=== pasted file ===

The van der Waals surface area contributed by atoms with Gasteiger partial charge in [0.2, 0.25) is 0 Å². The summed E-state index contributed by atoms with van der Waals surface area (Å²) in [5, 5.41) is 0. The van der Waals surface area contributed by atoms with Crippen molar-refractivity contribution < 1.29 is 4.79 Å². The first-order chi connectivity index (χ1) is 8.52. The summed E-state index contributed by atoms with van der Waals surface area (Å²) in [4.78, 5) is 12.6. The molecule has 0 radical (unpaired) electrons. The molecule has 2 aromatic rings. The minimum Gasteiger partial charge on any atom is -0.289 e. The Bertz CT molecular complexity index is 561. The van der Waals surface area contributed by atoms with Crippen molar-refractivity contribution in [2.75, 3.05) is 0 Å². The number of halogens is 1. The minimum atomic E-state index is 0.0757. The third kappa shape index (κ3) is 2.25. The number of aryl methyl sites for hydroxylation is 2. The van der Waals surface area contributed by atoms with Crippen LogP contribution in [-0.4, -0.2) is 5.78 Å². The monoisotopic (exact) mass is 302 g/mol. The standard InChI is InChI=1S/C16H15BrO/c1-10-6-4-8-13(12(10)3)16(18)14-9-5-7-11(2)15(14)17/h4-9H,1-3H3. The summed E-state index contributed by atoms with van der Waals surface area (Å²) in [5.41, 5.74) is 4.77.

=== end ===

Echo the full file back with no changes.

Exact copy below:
The van der Waals surface area contributed by atoms with Gasteiger partial charge in [0.2, 0.25) is 0 Å². The summed E-state index contributed by atoms with van der Waals surface area (Å²) in [5, 5.41) is 0. The van der Waals surface area contributed by atoms with Crippen molar-refractivity contribution < 1.29 is 4.79 Å². The first-order chi connectivity index (χ1) is 8.52. The summed E-state index contributed by atoms with van der Waals surface area (Å²) in [4.78, 5) is 12.6. The molecule has 0 radical (unpaired) electrons. The molecule has 2 aromatic rings. The minimum Gasteiger partial charge on any atom is -0.289 e. The Bertz CT molecular complexity index is 561. The van der Waals surface area contributed by atoms with Crippen molar-refractivity contribution in [2.75, 3.05) is 0 Å². The number of halogens is 1. The minimum atomic E-state index is 0.0757. The third kappa shape index (κ3) is 2.25. The number of aryl methyl sites for hydroxylation is 2. The van der Waals surface area contributed by atoms with Crippen LogP contribution in [-0.4, -0.2) is 5.78 Å². The monoisotopic (exact) mass is 302 g/mol. The standard InChI is InChI=1S/C16H15BrO/c1-10-6-4-8-13(12(10)3)16(18)14-9-5-7-11(2)15(14)17/h4-9H,1-3H3. The summed E-state index contributed by atoms with van der Waals surface area (Å²) in [5.41, 5.74) is 4.77.